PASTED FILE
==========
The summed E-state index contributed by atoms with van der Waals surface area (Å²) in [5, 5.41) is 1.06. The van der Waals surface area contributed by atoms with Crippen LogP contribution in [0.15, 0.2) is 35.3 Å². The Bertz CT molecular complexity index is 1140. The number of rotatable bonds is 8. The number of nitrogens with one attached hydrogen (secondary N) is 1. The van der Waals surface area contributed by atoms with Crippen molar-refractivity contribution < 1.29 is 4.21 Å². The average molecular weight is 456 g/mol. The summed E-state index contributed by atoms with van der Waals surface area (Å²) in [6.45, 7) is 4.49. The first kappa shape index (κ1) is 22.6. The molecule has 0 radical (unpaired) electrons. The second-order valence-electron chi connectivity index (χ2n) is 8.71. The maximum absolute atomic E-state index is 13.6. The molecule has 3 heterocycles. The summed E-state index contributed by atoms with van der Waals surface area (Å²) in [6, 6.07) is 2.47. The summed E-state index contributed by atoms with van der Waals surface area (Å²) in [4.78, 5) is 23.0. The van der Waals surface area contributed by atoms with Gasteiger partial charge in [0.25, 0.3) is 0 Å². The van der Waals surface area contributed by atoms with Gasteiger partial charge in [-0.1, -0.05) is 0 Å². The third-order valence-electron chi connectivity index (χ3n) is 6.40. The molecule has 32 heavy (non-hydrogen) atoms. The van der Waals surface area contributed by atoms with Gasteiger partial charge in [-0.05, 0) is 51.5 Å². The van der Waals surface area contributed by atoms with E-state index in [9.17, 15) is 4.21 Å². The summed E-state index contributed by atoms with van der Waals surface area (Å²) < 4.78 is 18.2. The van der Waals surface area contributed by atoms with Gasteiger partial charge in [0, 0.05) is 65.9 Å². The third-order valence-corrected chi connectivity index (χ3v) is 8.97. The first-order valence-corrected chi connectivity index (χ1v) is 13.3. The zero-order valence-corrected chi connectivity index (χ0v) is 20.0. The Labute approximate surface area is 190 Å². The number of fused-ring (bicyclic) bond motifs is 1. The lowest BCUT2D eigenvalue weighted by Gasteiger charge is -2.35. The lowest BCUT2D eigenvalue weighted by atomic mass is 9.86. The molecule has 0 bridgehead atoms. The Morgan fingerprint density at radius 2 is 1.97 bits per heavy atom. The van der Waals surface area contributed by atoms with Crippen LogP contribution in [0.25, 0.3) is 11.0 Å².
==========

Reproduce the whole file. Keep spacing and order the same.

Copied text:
The summed E-state index contributed by atoms with van der Waals surface area (Å²) in [5, 5.41) is 1.06. The van der Waals surface area contributed by atoms with Crippen LogP contribution in [0.15, 0.2) is 35.3 Å². The Bertz CT molecular complexity index is 1140. The number of rotatable bonds is 8. The number of nitrogens with one attached hydrogen (secondary N) is 1. The van der Waals surface area contributed by atoms with Crippen molar-refractivity contribution < 1.29 is 4.21 Å². The average molecular weight is 456 g/mol. The summed E-state index contributed by atoms with van der Waals surface area (Å²) in [6.45, 7) is 4.49. The first kappa shape index (κ1) is 22.6. The molecule has 0 radical (unpaired) electrons. The second-order valence-electron chi connectivity index (χ2n) is 8.71. The maximum absolute atomic E-state index is 13.6. The molecule has 3 heterocycles. The summed E-state index contributed by atoms with van der Waals surface area (Å²) in [6, 6.07) is 2.47. The summed E-state index contributed by atoms with van der Waals surface area (Å²) in [4.78, 5) is 23.0. The van der Waals surface area contributed by atoms with Gasteiger partial charge in [0.25, 0.3) is 0 Å². The van der Waals surface area contributed by atoms with Gasteiger partial charge in [-0.1, -0.05) is 0 Å². The third-order valence-electron chi connectivity index (χ3n) is 6.40. The molecule has 32 heavy (non-hydrogen) atoms. The van der Waals surface area contributed by atoms with Gasteiger partial charge in [-0.05, 0) is 51.5 Å². The van der Waals surface area contributed by atoms with E-state index in [9.17, 15) is 4.21 Å². The summed E-state index contributed by atoms with van der Waals surface area (Å²) < 4.78 is 18.2. The van der Waals surface area contributed by atoms with Gasteiger partial charge in [0, 0.05) is 65.9 Å². The third-order valence-corrected chi connectivity index (χ3v) is 8.97. The first-order valence-corrected chi connectivity index (χ1v) is 13.3. The zero-order valence-corrected chi connectivity index (χ0v) is 20.0. The Labute approximate surface area is 190 Å². The number of fused-ring (bicyclic) bond motifs is 1. The lowest BCUT2D eigenvalue weighted by Gasteiger charge is -2.35. The lowest BCUT2D eigenvalue weighted by atomic mass is 9.86. The molecule has 0 bridgehead atoms. The Morgan fingerprint density at radius 2 is 1.97 bits per heavy atom. The van der Waals surface area contributed by atoms with Crippen LogP contribution in [0.25, 0.3) is 11.0 Å².